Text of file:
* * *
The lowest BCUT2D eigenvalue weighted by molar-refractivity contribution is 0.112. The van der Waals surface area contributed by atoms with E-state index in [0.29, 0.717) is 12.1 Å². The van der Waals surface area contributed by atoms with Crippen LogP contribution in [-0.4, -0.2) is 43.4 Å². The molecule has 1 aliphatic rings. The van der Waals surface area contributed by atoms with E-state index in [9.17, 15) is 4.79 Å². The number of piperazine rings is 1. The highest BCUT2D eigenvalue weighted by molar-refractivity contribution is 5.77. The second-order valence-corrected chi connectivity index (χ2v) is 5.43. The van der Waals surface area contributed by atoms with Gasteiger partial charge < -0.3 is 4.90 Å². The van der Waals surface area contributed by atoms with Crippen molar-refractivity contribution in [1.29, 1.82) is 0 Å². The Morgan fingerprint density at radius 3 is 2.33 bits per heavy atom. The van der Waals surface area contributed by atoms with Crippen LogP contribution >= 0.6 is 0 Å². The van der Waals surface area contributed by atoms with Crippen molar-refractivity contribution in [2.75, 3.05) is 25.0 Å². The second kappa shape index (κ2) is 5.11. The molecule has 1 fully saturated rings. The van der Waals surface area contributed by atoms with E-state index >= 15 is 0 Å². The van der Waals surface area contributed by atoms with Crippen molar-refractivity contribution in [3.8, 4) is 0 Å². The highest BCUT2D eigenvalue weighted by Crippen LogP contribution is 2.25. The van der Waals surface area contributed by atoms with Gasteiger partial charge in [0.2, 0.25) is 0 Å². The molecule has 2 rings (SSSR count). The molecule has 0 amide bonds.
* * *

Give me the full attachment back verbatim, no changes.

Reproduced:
The lowest BCUT2D eigenvalue weighted by molar-refractivity contribution is 0.112. The van der Waals surface area contributed by atoms with E-state index in [0.29, 0.717) is 12.1 Å². The van der Waals surface area contributed by atoms with Crippen LogP contribution in [-0.4, -0.2) is 43.4 Å². The molecule has 1 aliphatic rings. The van der Waals surface area contributed by atoms with E-state index in [9.17, 15) is 4.79 Å². The number of piperazine rings is 1. The highest BCUT2D eigenvalue weighted by molar-refractivity contribution is 5.77. The second-order valence-corrected chi connectivity index (χ2v) is 5.43. The van der Waals surface area contributed by atoms with Gasteiger partial charge < -0.3 is 4.90 Å². The van der Waals surface area contributed by atoms with Crippen molar-refractivity contribution in [1.29, 1.82) is 0 Å². The Morgan fingerprint density at radius 3 is 2.33 bits per heavy atom. The van der Waals surface area contributed by atoms with Crippen LogP contribution >= 0.6 is 0 Å². The van der Waals surface area contributed by atoms with Crippen molar-refractivity contribution in [2.75, 3.05) is 25.0 Å². The second kappa shape index (κ2) is 5.11. The molecule has 1 fully saturated rings. The van der Waals surface area contributed by atoms with E-state index >= 15 is 0 Å². The van der Waals surface area contributed by atoms with Crippen molar-refractivity contribution in [3.8, 4) is 0 Å². The highest BCUT2D eigenvalue weighted by Crippen LogP contribution is 2.25. The van der Waals surface area contributed by atoms with Gasteiger partial charge in [0.2, 0.25) is 0 Å². The molecule has 2 rings (SSSR count). The molecule has 0 amide bonds.